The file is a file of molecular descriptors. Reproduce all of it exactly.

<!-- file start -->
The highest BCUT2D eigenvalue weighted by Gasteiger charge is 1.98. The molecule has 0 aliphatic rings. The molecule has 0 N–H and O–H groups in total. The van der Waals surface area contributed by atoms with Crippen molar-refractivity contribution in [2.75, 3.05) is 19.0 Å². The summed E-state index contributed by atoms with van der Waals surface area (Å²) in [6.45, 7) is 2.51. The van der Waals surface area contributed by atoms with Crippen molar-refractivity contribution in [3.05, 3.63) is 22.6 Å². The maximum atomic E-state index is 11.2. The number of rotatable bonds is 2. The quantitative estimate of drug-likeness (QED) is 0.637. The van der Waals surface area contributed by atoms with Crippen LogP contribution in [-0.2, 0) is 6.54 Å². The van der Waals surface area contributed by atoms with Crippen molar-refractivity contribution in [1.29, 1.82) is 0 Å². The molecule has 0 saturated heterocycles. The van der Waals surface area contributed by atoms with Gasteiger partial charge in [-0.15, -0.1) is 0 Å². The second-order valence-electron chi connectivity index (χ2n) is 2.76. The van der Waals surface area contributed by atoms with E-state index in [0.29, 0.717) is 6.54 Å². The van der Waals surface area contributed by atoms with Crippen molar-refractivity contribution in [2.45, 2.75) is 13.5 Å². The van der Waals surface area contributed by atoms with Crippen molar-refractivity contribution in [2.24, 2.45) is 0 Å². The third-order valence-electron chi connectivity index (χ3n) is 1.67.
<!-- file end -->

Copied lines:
The highest BCUT2D eigenvalue weighted by Gasteiger charge is 1.98. The molecule has 0 aliphatic rings. The molecule has 0 N–H and O–H groups in total. The van der Waals surface area contributed by atoms with Crippen molar-refractivity contribution in [2.75, 3.05) is 19.0 Å². The summed E-state index contributed by atoms with van der Waals surface area (Å²) in [6.45, 7) is 2.51. The van der Waals surface area contributed by atoms with Crippen molar-refractivity contribution in [3.05, 3.63) is 22.6 Å². The maximum atomic E-state index is 11.2. The number of rotatable bonds is 2. The quantitative estimate of drug-likeness (QED) is 0.637. The van der Waals surface area contributed by atoms with Crippen LogP contribution in [-0.2, 0) is 6.54 Å². The van der Waals surface area contributed by atoms with Crippen molar-refractivity contribution in [1.29, 1.82) is 0 Å². The molecule has 0 saturated heterocycles. The van der Waals surface area contributed by atoms with Gasteiger partial charge in [-0.15, -0.1) is 0 Å². The second-order valence-electron chi connectivity index (χ2n) is 2.76. The van der Waals surface area contributed by atoms with E-state index in [0.29, 0.717) is 6.54 Å². The van der Waals surface area contributed by atoms with Crippen molar-refractivity contribution in [2.45, 2.75) is 13.5 Å². The van der Waals surface area contributed by atoms with Crippen molar-refractivity contribution in [2.24, 2.45) is 0 Å². The third-order valence-electron chi connectivity index (χ3n) is 1.67.